A letter to a friend, honestly
Dear Friend of Mine,
I need to speak to you. I know we already do so often; we giggle and guffaw at the other, talk about the inconveniences of our day, and bond over discussions of the irregularities in our lives and ourselves. We squabble playfully, and tease, and chat, and natter on. I’m lucky to have you, really. But sometimes our eyes meet and I feel an unease — like we’re passing in hesitance, unable to call out the way we’d want to, and, instead, fill the gaps with noise.
Or at least that’s how it is for me. And I’d like to explain why.
It turns out that a while ago I gave up on something that was fundamental to myself and, until recently, had forgotten. It used to be woven into every part of me. It resonated in my voice, and held my joy in place. It roused me in the morning and lulled me to sleep at night. Sometimes it scared me. Many other times it saved me.
Turns out, it was honesty.
Not just the sort of honesty that keeps you from telling lies, but the expansive sort of honesty where you allow it to make your words and actions genuine and deep-rooted. It’s the mother of conviction and a defiance of the fear of rejection. It holds you in place so you can remain open and receptive without being blown away. And for so long it kept me constant — until the fear set in.
Somewhere along the line it seemed more fitting to lie. I decided to play at being strong and cool. I let the world tell me that apathy was more pragmatic, if only because it saved me from heartbreak. Maybe it was the schoolyard bullies. Could be it was the irrational blame from other teenagers. Possibly it was the immense weight of the pain and chaos in a globalized world. Though probably it was shitty television and junk literature.
I see now, though, that giving up on honesty caused me more problems than it saved me from. It warped my sense of self and paved the way for a lot of personal anxiety. Masculinity, stoicism, and indifference became king. I started to doubt other people — what they thought of me, how they felt about me, that maybe they wanted to hurt me. It became easier to tell myself that most people were my enemies. And that meant I had to act. It meant I had to play a character that could handle such an awful world with ease.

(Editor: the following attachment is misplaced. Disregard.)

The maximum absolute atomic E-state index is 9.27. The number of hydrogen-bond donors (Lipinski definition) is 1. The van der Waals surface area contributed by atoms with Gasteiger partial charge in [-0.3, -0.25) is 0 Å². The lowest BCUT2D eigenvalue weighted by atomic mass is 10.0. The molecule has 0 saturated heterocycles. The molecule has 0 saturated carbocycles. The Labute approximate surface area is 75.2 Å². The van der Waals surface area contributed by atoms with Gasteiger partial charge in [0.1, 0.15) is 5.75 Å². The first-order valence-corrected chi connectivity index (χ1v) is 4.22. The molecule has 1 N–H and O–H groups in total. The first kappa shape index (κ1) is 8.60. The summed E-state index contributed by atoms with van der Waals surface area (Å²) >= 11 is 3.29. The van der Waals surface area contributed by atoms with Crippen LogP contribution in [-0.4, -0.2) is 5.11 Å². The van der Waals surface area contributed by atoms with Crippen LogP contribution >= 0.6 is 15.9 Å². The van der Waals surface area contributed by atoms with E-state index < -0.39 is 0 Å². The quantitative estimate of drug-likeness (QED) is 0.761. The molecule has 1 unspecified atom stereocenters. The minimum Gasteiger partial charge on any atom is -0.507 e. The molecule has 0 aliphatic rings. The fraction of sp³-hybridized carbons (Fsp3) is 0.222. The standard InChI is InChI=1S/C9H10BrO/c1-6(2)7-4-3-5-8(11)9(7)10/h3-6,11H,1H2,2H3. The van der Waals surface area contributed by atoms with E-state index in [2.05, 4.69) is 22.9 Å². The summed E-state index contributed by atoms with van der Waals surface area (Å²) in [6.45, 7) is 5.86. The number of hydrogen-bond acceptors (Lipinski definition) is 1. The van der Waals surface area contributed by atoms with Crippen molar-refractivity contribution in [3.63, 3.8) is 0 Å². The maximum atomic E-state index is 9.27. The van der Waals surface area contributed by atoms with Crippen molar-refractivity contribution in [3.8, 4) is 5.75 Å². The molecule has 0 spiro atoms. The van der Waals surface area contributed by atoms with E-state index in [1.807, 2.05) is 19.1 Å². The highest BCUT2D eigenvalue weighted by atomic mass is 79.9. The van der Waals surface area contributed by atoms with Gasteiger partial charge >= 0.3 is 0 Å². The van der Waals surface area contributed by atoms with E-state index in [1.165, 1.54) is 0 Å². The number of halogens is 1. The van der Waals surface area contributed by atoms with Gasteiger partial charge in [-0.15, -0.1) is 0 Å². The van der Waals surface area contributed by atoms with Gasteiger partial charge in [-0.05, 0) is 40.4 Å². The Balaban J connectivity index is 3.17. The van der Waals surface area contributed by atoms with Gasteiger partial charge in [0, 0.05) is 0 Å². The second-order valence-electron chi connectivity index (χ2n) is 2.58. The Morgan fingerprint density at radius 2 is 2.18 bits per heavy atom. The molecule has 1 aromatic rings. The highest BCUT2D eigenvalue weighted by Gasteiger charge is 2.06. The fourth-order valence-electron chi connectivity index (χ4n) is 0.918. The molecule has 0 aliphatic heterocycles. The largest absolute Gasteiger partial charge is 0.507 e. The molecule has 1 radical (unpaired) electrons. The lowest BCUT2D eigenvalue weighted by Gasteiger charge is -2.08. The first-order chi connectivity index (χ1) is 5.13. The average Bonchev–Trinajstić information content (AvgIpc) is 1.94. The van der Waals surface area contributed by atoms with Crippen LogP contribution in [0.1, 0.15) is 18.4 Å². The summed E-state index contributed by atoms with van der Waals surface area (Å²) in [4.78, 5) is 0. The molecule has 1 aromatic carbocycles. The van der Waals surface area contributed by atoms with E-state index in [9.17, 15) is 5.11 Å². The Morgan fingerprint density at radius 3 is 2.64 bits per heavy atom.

Yet even now, when I’ve acknowledged honesty and am welcoming it back in, I can still feel the walls I built without it. It’s becoming easier to be honest with myself, but honesty towards others is still irksome. And that brings me back to you, friend — because most of the remaining walls are standing between us.
The walls keep me from telling you how beautiful you are, and that you bring a sense of safety and belonging to my life that’s more important to me than almost anything else. They keep me from hugging you — not just because you look like you need one, but because I’m human and just want to hold you for a moment. Instead, they make me hold my tongue so that the things I think and feel don’t scare you away. They make me think you mean more to me than I could mean to you — that maybe I mean nothing to you. They tell me to keep my distance because, before long, you’ll be gone anyway. They make these thoughts seem damp, weak, and overly sentimental.
But they ignore the truth: that what I really want to do is tell you everything. The stuff in my head wants out, and I think maybe you’d get it if I took the chance. But I’d never say it right. I’d never express it in a sane way. And that’s terrifying. But I had to tell you. I had to explain to you what this is, so that the next time I see you, maybe I don’t seem hesitant. Maybe the noise between us gets even just a little quieter. And maybe I’ll be brave.
Maybe one day, when you ask me how I am, I won’t avoid it. I’ll start,
And, hey — maybe you will, too.
All my love,